Michael Wolf's Google Street View series was represented by a giant print, and it still makes me furious. Talk about doing nothing to create something. Taking a photo of a screen does not make a body of work. And the weird thing was I really liked another body of his work, showing faces seen through the windows of Japanese commuter trains. I believe the series is called Tokyo Compression. Those were wonderful, giving me a glimpse into the people caught staring blankly out of train windows. I loved the way faces were smushed into the glass, with condensation covering the windows.

I also loved the vintage prints of Herbert Ponting, taken during Robert Falcon Scott's Terra Nova Expedition to the Ross Sea and South Pole . The portraits were so beautiful, the men so attractive, it was almost like a Ralph Lauren ad. You would think they were fashion models if not for the frost-bitten lips and skin. (Courtesy Steven Kasher Gallery)

I have seen so many animal portraits--dogs seem to be of special mention. Charlotte Dumas' (top) portraits didn't impress me as much as Ponting's portrait of the heroic Sled Dog. (bottom)

Steven Kasher Gallery

But perhaps the most confounding work I saw was Ayano Sudo's "They are not me, but me" series of portraits. Done with candy colors, and glitter! (yes, you heard me right), they sprang from the world of Japanese child-like culture, full of surface youth and beauty, with nothing deep to ground them in reality. I can see why people would buy them and think they were very cool for owning something like this, but to be honest, these images depress me. They are like candy cotton (and even reflect those colors), and it's as if you could eat them without having realized it. All style with no substance.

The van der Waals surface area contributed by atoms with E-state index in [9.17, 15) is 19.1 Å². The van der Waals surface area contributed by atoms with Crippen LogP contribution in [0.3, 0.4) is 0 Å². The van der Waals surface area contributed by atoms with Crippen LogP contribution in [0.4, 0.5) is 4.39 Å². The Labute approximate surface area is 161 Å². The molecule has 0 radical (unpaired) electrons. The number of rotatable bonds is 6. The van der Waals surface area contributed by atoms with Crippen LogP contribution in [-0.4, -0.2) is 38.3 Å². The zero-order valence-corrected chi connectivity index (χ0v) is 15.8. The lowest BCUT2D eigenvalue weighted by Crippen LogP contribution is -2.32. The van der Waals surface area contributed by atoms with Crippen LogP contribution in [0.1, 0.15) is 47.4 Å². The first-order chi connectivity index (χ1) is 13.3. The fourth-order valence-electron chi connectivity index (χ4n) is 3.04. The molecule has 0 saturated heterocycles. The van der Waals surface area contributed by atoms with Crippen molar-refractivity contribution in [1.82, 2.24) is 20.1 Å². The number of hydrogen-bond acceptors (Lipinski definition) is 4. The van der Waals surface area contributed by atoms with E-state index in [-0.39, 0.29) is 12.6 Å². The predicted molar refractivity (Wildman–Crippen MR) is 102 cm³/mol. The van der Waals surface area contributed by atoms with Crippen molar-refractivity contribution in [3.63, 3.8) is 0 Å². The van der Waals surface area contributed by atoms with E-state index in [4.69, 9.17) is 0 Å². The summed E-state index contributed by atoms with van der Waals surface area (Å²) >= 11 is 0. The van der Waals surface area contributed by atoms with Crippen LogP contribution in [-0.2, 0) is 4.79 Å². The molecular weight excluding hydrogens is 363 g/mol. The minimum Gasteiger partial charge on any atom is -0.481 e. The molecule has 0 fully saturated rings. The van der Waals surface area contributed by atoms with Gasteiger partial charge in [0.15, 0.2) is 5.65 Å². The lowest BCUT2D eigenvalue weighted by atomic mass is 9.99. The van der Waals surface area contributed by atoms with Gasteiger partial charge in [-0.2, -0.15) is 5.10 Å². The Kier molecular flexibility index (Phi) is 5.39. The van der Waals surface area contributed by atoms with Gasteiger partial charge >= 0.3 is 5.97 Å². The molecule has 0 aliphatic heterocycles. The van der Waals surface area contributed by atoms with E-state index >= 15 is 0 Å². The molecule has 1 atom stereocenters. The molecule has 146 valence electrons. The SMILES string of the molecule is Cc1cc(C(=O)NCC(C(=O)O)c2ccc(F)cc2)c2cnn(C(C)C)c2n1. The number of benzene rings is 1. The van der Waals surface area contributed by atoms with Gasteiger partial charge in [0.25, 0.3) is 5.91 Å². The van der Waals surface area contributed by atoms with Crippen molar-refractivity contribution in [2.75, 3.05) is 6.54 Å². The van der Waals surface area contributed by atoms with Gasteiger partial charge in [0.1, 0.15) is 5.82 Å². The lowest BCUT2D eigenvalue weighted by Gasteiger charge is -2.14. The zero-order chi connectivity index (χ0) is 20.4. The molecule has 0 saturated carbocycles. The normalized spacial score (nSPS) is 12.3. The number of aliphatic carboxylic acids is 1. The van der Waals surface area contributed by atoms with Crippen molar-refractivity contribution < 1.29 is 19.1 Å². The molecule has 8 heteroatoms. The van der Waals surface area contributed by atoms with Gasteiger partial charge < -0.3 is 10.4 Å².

I thought art was meant to challenge or illuminate the world for us. At best they express emotions that pull us into their world and upset our way of looking at things. Or at least that is what I'd like to think. Too much of what I saw at AIPAD was mediocre. The work didn't stay with me, didn't make me think about it days after the show. If I wasn't writing this it would already be gone from my mind. I understand that galleries need to make money too, but is that a substitute for showing unexceptional work, often at sizes that you cannot ignore? Size alone doesn't add to my understanding of the work.

That really struck me. If you're a photographer without a gallery behind you, what do you do? Do you print giant photographs for attention, do you find a sellable idea and exploit it? What if you just want to make great photographs? Or follow an idea as far as it will go? Will you ever get your work before a larger audience?

I wonder what photographers felt after attending AIPAD. Was it just a chance to see some wonderful work? Did you leave feeing energized or demoralized? I'd really like to know.

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Thursday, March 17, 2011

Life-Support Japan Raises $20,000 (so far)

It seems, these days, that we are being reminded all the time how small and insignificant we are when facing powers bigger and stronger than us, whether they are politicians or elemental forces of the Earth. It can be hard to find something positive to hold on to, and I think we all search for a way to connect to each other when things seem grim.

The earthquake and tsunami in Japan was stunning in its devastation and is still unfolding in ways that approach apocalyptic. The images coming from this disaster have been stunning and almost otherworldly. Yet at some point I think the desire to help overcomes any other emotion and galvanizes us to action.